“We know that certain areas of the brain are dysregulated in the context of PTSD,” explains Dr. Nicholson. “Over the course of neurofeedback therapy, individuals learn to train their brain to refocus or regulate brainwaves in more balanced and helpful ways when triggers happen in the moment. That way, the triggers don’t result in unhelpful thoughts, emotions, moods, and behaviours. Neurofeedback provides the opportunity for individuals to train their brains in the same manner as one might work out muscles at the gym.”
One of the key characteristics of PTSD is a chronic state of hypervigilance—being essentially stuck in fight or flight mode—and this has long been known to be detectable on EEG as a marked reduction in alpha brain waves, the same alpha waves that are normally associated with a state of relaxation. Remarkably, after just a few sessions of neurofeedback therapy, alpha waves among the participants rebounded to healthier levels, and this measurable improvement in brain activity was corroborated by improvements in PTSD symptoms and severity.
Over the course of neurofeedback therapy, individuals learn to train their brain to re-focus or regulate brainwaves in more balanced and helpful ways when triggers happen in the moment.
“We found significant decreases in PTSD severity scores in the active neurofeedback group and not in the placebo group,” says Dr. Nicholson. “Over 60 per cent of participants actually no longer met the diagnostic criteria for PTSD after the trial. We’re really very excited about these findings. I think it provides a lot of hope for people that are struggling with PTSD, especially those with treatment-resistant cases.”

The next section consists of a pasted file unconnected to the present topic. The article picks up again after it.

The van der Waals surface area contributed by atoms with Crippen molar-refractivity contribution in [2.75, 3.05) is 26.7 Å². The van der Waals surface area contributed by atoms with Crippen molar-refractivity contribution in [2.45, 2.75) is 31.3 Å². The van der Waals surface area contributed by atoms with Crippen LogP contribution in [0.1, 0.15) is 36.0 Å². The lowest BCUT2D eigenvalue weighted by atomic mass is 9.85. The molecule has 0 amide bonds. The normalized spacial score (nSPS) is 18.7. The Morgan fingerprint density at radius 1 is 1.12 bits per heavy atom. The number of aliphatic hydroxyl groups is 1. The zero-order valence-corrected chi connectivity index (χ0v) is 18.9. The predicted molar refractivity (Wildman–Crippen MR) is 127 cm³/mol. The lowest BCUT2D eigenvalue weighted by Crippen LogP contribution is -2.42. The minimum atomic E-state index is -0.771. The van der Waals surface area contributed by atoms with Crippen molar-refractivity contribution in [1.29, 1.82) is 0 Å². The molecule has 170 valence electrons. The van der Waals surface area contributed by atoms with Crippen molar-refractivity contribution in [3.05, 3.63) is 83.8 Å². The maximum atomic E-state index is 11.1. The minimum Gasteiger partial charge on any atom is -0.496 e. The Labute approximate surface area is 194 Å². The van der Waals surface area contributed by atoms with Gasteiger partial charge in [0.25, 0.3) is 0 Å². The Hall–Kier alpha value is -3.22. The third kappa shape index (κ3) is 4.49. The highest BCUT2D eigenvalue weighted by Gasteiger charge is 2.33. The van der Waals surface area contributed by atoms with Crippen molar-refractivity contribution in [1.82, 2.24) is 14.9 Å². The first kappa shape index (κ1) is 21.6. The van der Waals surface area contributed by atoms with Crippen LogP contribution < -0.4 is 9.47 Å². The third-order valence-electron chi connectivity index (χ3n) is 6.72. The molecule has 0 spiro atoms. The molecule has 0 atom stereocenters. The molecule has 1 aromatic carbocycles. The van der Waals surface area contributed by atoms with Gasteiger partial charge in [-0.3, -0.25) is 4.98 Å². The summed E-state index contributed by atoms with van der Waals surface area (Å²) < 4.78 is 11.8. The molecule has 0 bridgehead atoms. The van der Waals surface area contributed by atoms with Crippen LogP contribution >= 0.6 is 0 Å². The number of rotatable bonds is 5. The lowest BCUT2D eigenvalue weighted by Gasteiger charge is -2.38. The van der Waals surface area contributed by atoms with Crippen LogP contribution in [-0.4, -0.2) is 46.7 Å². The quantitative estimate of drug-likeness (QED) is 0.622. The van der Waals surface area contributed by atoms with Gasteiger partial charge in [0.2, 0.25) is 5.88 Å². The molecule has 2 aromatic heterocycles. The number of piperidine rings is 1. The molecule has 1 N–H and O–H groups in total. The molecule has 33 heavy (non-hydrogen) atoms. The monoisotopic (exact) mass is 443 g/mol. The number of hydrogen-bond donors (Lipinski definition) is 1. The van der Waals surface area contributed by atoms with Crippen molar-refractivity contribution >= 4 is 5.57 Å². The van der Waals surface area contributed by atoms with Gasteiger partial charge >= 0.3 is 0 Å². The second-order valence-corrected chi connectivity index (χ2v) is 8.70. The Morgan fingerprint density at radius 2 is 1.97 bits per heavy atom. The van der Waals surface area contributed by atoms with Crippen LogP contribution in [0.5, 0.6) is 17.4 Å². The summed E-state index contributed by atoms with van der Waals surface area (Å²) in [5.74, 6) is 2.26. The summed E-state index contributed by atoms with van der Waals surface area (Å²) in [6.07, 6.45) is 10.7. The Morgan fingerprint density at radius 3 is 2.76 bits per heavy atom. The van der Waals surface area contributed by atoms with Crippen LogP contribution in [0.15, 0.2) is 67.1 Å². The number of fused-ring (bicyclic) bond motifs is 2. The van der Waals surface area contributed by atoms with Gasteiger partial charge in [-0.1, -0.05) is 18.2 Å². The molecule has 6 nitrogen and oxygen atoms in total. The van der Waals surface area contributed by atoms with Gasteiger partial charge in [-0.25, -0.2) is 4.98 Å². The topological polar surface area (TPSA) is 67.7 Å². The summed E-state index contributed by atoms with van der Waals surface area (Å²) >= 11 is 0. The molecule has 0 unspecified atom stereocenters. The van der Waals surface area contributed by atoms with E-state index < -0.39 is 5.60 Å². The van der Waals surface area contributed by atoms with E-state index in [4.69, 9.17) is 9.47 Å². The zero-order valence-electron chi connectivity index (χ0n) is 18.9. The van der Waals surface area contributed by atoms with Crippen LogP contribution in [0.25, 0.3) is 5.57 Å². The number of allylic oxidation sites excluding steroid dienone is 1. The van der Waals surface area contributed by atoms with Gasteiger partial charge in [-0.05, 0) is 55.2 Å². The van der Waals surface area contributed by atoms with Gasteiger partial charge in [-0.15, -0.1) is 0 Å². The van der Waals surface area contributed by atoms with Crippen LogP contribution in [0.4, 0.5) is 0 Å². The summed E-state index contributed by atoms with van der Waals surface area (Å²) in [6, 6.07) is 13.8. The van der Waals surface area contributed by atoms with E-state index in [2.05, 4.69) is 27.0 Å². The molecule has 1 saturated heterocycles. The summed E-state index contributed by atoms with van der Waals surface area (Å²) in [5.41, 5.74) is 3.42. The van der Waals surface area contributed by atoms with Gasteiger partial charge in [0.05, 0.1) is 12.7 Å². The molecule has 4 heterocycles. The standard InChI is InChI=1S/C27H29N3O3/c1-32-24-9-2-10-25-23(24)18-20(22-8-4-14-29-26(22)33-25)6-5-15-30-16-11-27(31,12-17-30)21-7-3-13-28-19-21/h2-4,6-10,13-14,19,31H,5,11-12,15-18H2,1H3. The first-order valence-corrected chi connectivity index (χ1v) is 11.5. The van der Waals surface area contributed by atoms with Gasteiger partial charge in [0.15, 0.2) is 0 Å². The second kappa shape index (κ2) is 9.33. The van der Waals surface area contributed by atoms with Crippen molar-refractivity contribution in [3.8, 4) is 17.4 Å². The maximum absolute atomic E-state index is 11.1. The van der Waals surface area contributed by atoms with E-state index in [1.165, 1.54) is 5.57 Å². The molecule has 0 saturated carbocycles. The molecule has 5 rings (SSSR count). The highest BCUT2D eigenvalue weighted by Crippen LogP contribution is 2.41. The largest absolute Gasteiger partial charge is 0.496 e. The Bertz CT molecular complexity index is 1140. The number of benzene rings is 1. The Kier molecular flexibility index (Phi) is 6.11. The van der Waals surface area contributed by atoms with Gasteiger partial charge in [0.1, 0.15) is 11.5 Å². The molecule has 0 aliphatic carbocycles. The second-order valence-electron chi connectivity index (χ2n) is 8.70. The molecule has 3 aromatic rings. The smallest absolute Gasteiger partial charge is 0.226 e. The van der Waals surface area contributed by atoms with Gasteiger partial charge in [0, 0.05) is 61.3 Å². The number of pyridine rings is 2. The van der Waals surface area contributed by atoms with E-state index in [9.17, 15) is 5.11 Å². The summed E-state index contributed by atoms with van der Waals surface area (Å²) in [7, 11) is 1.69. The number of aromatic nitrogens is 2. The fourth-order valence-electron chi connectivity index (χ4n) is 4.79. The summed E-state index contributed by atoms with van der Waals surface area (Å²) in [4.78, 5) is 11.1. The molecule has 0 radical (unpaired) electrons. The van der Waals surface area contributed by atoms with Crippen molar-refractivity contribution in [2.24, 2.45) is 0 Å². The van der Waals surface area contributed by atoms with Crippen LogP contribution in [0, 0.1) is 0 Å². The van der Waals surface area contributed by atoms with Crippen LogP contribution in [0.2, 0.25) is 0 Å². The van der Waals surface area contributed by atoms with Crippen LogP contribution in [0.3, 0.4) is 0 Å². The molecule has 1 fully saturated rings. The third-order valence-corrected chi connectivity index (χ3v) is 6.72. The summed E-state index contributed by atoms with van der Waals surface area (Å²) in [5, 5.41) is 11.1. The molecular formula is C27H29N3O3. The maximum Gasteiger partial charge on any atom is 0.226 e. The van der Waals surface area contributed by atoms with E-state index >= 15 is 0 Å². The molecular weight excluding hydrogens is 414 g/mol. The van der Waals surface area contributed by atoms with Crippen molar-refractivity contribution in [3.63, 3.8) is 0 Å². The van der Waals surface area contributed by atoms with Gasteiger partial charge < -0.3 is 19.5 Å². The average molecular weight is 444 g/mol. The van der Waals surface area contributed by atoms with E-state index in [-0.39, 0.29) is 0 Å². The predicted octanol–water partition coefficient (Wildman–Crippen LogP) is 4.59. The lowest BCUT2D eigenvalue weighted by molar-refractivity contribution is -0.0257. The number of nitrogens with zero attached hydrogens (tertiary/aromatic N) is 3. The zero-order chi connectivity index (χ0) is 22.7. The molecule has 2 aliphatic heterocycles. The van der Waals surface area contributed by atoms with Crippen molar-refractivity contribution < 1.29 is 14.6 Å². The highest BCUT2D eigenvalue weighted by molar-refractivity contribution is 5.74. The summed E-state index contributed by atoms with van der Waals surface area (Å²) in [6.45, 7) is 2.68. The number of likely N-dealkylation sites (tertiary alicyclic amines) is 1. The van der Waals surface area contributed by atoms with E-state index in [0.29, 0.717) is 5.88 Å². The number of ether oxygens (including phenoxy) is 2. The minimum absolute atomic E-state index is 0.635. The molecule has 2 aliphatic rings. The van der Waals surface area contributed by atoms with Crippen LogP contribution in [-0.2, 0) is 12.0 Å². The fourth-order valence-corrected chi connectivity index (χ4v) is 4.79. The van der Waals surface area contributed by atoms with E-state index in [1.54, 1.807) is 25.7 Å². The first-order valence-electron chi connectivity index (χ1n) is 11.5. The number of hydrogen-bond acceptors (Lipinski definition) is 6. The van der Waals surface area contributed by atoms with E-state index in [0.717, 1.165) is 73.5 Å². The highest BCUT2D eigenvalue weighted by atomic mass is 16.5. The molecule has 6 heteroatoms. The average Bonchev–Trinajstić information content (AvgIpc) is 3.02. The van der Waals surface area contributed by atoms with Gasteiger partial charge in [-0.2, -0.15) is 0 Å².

Homegrown Solutions for Homegrown Heroes
Having been a partner in the first phase of this international research project, the Atlas Institute will be taking on a lead role in the next phase. The Atlas Institute works to bridge the divide between research and practice, ensuring that veterans and their families can access the best possible mental health care. To this end, they’re investing heavily in advancing treatment innovation.
“We’re after new knowledge,” says Hosseiny. “This means working with others in partnership, but also coming back to do clinical and applied research here at the institute. What’s critically important though is that the research has real world applicability, so we also have invested heavily in what we do to ensure the knowledge comes to life and consequently makes a difference to the community that can benefit from it.”
Canada has long been a world leader in neuroscience research, and for this groundbreaking therapy to be developed within our borders is particularly meaningful for Canadian veterans and their families. Hosseiny emphasizes that the context of the Canadian veteran is unique, as is the Canadian health care system, and it’s therefore essential to show that new treatments can work within this Canadian context. It’s critical also that barriers to access be removed, so that this new therapy can be mobilized for widespread clinical availability as soon as possible.
While there remains work to do in addressing the gaps in mental health care for veterans and their families, the promise of neurofeedback as a therapy for PTSD offers a much needed ray of hope for those who chose to serve despite the cost—and who now bear the weight of that service on their shoulders—the horizon of the possible is growing broader.
“Recovery is not only possible,” says Hosseiny. “It can actually be quite attainable, with access to the right treatments and services in a timely manner.”
To learn more visit, atlasveterans.ca/neurofeedback